But you, too, must tell your story. Please visit the website and get the phone number to call to record your story. Take some time and write down what you want to say. Practice it a few times, then call the number. If you mess up, it is OK. You can stop the recording and do it again. It took me several tries before I was satisfied.

After your story is recorded, it will be reviewed and a message from Dr. Chuck McAlister will be appended. When you record your story, you will need to leave a cell phone number or email to receive messages about your story. You will receive a message when it is posted and when people listen. You can share links to your story through social media, email, and text messages.

Recording your story will also help you prepare to tell your story in person. The Heart of the Story of state missions is people. You can be at the heart of the story as you share your story with someone who needs Jesus.

Thank you Kentucky Baptists for giving $1,220,277.57 to the 2014-15 offering.  Join us as we give again for 2015-16. Our EBO goal is $1,250,000.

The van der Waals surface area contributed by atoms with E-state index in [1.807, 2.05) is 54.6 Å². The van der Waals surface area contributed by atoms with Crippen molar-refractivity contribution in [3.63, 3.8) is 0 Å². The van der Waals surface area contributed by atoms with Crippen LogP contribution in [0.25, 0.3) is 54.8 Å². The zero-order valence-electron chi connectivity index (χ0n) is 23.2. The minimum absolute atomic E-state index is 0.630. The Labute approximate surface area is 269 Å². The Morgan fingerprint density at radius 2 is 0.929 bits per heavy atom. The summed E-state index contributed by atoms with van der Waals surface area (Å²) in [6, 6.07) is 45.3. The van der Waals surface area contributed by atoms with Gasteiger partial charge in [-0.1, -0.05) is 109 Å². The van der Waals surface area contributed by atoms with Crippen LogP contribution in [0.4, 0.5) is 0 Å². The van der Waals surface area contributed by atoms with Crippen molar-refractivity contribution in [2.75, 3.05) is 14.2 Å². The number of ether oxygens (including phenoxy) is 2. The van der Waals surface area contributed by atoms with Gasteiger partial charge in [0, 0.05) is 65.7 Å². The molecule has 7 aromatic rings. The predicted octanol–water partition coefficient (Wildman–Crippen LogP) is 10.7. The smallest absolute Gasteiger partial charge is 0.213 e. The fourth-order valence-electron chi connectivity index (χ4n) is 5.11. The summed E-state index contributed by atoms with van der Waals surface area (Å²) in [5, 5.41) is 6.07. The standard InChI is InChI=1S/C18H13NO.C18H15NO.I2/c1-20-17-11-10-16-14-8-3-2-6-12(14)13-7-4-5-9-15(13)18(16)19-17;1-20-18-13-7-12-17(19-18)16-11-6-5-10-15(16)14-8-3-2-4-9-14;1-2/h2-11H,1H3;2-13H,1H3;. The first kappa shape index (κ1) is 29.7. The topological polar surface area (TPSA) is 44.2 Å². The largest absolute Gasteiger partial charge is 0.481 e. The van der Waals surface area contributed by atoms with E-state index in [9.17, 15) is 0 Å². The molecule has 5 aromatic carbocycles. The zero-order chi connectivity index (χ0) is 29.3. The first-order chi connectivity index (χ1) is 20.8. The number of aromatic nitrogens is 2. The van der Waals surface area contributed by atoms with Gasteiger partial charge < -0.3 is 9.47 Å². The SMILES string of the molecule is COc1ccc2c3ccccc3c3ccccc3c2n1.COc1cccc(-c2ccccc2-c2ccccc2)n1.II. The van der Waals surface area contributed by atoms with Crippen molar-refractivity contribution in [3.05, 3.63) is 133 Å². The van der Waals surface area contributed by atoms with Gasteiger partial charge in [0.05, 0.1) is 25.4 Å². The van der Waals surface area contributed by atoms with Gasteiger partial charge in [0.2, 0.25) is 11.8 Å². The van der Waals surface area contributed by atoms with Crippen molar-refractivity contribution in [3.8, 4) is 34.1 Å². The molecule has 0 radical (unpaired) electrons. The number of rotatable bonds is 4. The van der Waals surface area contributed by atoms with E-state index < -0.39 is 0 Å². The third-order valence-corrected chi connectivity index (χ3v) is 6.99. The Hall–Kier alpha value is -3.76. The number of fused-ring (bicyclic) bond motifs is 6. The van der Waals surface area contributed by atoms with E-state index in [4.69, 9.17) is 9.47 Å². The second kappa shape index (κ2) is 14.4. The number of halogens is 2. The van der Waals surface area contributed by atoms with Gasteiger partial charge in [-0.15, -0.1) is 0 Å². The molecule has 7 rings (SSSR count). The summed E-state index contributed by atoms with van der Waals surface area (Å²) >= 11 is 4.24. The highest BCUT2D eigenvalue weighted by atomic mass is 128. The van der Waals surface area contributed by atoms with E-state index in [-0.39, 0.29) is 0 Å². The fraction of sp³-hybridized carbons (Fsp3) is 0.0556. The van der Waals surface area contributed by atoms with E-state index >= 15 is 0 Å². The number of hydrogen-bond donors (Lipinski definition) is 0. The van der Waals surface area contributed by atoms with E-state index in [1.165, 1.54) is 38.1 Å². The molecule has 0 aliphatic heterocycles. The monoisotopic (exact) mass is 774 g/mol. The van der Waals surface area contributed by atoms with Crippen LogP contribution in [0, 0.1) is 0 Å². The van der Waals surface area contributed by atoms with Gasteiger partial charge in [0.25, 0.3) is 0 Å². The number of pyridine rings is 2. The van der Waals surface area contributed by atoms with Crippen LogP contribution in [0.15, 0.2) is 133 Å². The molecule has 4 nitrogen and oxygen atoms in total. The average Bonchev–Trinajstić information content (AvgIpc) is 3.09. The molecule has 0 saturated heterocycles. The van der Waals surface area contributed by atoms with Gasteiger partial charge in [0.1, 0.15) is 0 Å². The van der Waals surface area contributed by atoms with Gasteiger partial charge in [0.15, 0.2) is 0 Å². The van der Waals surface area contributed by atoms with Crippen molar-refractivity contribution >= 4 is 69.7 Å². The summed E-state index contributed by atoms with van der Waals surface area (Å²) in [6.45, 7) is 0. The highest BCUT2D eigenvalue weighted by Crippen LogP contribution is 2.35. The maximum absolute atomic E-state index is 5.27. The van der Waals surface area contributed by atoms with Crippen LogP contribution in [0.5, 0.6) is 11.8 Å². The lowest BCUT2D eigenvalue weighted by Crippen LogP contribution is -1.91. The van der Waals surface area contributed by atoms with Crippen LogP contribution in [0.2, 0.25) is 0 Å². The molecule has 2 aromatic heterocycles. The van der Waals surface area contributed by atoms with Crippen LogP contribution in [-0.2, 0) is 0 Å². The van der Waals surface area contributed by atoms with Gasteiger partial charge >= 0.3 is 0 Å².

Join the Voices of Recovery

SCCUAD Logo.jpgI am a part of a group called Shelby County Christians United Against Drugs. The ministry was started in response to the addiction of one of the founder’s daughter. The group prays, encourages those going through the Drug Court program, sponsors Celebrate Recovery groups, and holds activities to point those struggling with addiction to a better way. September is National Recovery Month and we held a Recovery Month Celebration on September 24 at the Community Development Center of New Mount Zion Baptist Church.  I was asked to share a theme interpretation. Because the issues of addiction affect every community, I share the theme interpretation as an encouragement to us all to keep helping people in our communities who need to experience recovery from “hurts, habits, and hang-ups.” This ministry has received several small EBO grants which have helped with materials for recovery groups and other ministry supplies.